On her part, Russia actually expected help from Austro-Hungary (a Christian empire) as a thank you for Russia's diplomatic intervention in Bosnia. The Habsburgs however told Russia to FOAD and even threatened to join the French and English in the end.
    In conclusion, the Cremean war had nothing to do with religion.

    Yeah that's geopolitics man, for the same reason there's a gap between the US and France for example.

    Weren't Germans surprised at the Asian soldiers Russia fielded in WWI+II? I think I've read they weren't expecting Asians or something.
    I think most people view Russians as a Slavic people, and don't really consider the Asians.
    I could be wrong about this though.

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    Stadtholder Member Ash's Avatar
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    Lightbulb Re: Mongols and crualty

    Quote Originally Posted by AntiochusIII
    The many enemies of the Mongolian empire destroyed most of them after their fall. The Mongols are one of the great catalysts of history. Like it or not, they changed the courses of history and laid the foundations of the European Renaissance -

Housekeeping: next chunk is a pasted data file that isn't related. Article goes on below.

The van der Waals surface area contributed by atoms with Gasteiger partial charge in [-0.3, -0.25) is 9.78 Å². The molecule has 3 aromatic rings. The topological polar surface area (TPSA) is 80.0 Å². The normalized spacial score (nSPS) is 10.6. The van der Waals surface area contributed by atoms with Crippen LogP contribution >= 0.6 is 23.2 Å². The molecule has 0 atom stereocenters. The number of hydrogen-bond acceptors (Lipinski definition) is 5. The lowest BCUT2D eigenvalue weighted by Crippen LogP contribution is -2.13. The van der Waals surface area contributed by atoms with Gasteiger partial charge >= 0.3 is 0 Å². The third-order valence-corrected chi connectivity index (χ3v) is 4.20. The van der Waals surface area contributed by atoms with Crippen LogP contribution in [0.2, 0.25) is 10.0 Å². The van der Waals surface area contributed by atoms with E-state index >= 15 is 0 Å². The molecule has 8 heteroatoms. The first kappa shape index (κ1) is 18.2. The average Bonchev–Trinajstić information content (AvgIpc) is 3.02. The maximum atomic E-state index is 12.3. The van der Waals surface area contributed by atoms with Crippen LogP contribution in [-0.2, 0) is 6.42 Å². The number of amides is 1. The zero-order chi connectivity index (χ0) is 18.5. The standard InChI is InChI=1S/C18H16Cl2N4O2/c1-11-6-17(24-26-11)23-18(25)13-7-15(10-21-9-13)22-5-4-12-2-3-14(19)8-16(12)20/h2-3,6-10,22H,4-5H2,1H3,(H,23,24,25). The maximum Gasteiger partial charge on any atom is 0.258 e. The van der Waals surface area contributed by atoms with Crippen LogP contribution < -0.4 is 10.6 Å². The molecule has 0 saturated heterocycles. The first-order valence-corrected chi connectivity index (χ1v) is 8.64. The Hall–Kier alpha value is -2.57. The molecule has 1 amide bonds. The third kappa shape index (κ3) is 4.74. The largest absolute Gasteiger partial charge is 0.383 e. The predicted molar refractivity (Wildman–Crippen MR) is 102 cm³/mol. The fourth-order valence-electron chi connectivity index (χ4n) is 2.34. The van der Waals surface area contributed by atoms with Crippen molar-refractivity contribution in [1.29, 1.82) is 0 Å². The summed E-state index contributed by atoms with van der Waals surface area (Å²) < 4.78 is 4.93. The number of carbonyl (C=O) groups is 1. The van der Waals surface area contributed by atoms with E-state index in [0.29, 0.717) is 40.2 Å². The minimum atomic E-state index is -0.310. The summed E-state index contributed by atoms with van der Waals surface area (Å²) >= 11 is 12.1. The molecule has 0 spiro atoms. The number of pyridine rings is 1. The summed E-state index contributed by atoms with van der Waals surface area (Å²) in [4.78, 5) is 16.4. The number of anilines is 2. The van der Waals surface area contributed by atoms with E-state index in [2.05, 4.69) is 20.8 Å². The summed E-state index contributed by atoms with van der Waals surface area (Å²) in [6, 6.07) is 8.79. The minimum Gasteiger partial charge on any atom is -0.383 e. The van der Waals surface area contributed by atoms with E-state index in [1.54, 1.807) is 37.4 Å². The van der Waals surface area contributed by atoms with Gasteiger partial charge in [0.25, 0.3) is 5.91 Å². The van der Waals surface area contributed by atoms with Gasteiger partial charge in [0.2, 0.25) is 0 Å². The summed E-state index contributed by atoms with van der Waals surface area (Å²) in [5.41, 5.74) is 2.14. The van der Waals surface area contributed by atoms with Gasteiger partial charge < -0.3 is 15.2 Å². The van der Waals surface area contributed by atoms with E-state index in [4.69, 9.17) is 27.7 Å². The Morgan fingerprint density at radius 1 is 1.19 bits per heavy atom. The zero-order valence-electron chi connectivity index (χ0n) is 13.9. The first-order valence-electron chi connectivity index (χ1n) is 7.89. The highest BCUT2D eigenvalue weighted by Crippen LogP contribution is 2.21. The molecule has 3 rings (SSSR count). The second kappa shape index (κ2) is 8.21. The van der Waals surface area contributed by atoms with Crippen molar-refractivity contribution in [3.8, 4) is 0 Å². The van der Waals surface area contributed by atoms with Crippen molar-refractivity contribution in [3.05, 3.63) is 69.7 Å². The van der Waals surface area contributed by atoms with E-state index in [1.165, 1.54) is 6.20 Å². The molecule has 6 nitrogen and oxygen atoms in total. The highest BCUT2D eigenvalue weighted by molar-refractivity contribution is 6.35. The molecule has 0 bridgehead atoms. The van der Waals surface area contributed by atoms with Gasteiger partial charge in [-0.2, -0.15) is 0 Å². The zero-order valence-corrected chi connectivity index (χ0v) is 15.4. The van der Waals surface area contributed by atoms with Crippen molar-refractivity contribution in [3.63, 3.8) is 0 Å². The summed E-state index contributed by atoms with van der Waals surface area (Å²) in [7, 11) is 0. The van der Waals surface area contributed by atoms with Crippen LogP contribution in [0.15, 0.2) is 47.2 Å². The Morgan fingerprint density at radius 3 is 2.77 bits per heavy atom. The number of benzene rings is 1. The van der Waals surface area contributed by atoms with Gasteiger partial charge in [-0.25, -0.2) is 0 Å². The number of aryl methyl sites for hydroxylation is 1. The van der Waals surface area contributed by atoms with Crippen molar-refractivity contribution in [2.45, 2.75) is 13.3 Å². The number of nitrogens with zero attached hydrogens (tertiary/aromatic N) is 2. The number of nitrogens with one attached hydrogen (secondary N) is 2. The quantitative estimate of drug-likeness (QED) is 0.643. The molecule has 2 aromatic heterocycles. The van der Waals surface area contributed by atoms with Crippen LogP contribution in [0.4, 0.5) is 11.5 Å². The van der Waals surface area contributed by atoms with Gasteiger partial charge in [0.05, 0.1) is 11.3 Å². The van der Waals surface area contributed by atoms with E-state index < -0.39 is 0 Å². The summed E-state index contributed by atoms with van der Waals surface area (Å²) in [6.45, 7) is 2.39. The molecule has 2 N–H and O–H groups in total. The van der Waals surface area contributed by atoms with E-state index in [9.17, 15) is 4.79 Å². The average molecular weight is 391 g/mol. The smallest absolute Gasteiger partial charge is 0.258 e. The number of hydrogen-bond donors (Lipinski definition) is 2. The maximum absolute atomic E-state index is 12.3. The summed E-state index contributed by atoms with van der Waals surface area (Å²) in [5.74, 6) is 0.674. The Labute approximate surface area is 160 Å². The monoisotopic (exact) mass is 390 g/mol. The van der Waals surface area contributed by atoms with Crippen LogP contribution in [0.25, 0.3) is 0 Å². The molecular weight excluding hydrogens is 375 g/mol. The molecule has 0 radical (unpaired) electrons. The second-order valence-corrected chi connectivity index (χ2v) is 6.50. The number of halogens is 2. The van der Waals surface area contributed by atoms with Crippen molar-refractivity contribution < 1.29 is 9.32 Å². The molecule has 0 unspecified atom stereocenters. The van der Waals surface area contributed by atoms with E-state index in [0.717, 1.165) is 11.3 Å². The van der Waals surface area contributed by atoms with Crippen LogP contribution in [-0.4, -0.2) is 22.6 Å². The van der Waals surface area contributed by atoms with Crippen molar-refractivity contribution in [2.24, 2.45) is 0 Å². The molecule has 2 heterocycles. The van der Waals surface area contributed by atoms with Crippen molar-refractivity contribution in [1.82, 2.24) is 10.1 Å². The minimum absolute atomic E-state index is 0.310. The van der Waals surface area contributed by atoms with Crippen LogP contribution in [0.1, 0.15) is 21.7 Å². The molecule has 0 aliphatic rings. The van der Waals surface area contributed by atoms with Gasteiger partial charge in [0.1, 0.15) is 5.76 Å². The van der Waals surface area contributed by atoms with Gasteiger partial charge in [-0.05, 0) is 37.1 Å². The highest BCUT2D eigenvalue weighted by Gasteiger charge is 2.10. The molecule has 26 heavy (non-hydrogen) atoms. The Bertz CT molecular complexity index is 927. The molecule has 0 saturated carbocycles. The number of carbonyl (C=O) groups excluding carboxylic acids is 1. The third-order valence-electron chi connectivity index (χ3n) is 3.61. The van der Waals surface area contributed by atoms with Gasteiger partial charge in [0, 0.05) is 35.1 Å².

Yeah well so was the plague of 1346-1350.
    But I don't respect that either...:p

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    Stadtholder Member Ash's Avatar
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    Lightbulb Re: Mongols and crualty

    Quote Originally Posted by Browning
    I do not actually see Mongolian holdings nowadays. I could however see the ruins of what they destroyed. Carthago was rebuilt. Palmyra was rebuilt. But nobody will ever rebuild Mesopotamia.
    I think I saw on tv once about a ruined city which the Mongols had built right smack in the middle of the Steppes.
    Mongols did build cities and apparently were quite tolerant towards different religions (the city was devided in religious quaters).